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Air Pollution Forecast

Low Forecast icon Date: Mon, 23 May 2022
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Health Advice

Graphic of a doctor If your general health is good, the levels of air pollution we usually experience in Essex and the UK as a whole are unlikely to have any serious short-term effects.

But on the rare occasions when air pollution levels are high, some people may feel eye irritation, others may start to cough, and some may find that breathing deeply hurts. Those sensitive individuals who are more susceptible to respiratory pollution may feel the effects more acutely, or at lower levels.

They might include those who suffer from heart and lung disease, including asthma and bronchitis, especially young children and the elderly.

Graphic of a gas mask Pollution bulletins are produced by the Government and based on the Air Pollution Banding system. These bands have been set using the latest research on the medical effects of air pollution on health and are intended to make air quality information more meaningful. The table below shows the four bands and their impact on the health of people who are sensitive to air pollution:

Pollution Band (Index) Health Impact
Low (1-3) Effects are unlikely to be noticed, even by people who know they are sensitive to air pollution.
Moderate (4-6) Mild effects are unlikely to require action, but may be noticed by sensitive people.
High (7-9) Sensitive people may notice significant effects, and may have to take action to reduce or avoid them (for example, by reducing time spend outdoors). Asthmatics will find that their 'reliever' inhaler is likely to reverse the effects of pollution on their lungs.
Very High (10) The effects on sensitive people, described for 'high' levels of pollution, may worsen.
Health advice for people with lung disorders and others sensitive to air pollution
(From the Department of Environment, Food and Rural Affairs Air Pollution Information Service)
If you have asthma or another lung disease, your symptoms are unlikely to change when air pollution levels are 'low' or 'moderate'. This applies whatever the time of year. However, your symptoms may get worse when air pollution reaches the 'high' or 'very high' bands, especially if you are elderly. If this happens and you suffer from asthma, you may need to change your treatment in the usual way. If this doesn't help, consult your doctor.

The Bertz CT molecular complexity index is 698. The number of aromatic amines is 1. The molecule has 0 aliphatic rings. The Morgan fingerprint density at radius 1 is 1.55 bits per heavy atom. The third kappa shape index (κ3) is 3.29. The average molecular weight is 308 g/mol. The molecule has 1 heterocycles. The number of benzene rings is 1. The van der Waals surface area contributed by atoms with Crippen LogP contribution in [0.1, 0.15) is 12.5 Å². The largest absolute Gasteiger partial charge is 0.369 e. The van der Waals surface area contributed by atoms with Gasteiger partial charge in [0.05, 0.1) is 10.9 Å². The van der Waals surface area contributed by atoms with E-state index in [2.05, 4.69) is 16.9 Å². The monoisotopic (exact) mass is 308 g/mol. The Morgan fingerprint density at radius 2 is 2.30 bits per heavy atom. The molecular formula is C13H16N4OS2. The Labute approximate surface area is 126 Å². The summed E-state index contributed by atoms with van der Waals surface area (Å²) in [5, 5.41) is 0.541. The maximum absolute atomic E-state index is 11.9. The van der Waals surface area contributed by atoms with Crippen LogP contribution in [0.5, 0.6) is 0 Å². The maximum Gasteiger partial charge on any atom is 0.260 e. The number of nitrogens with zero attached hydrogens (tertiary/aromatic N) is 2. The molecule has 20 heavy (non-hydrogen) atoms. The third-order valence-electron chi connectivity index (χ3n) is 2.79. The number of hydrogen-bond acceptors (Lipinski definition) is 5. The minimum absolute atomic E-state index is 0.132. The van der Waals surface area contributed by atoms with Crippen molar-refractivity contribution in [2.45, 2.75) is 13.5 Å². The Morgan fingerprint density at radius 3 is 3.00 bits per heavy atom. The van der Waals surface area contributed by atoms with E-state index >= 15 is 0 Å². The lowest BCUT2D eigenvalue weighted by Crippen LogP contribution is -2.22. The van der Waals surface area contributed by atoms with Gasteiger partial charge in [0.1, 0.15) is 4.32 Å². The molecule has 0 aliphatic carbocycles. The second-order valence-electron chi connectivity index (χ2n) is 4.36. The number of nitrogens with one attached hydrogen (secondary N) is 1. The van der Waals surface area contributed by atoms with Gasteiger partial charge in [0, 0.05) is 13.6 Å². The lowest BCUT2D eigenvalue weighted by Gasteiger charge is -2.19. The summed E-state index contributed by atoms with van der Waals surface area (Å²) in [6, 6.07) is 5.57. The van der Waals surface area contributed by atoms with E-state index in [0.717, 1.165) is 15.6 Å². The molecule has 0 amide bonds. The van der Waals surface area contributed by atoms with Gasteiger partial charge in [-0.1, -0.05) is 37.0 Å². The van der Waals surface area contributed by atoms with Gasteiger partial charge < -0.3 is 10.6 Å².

Graphic of lungs Asthma There is little evidence that air pollution itself causes asthma. However, if you already have asthma, you may find that air pollution triggers an attack, although infections and allergens are more likely to do so.
Graphic of smoking sign Smoking Smoking is likely to have a much more serious effect on your health than air pollution. Giving up smoking will cut down your risk of lung and heart disease considerably. It will also make you less vulnerable to the short-term effects of air pollution.
Graphic of winter sign In winter If traffic fumes make breathing harder, avoid busy streets as much as you can. If you are elderly, stay indoors as much as possible and keep warm.
Graphic of summer sign In summer If you find it harder to breathe on hot sunny days, avoid energetic outdoor activities, especially in the afternoons when pollution levels tend to be higher. If your child has asthma, they should be able to take part in games as normal, but they may need to use their reliever inhaler more before they start. They do not need to stay away from school.

Source: Defra Information Service

Where can I find the latest information?

1. Internet

2. Telephone

  • Free phone 0800 556 677 (24 hours)

3. TV Teletext

  • Pages 155 and 169

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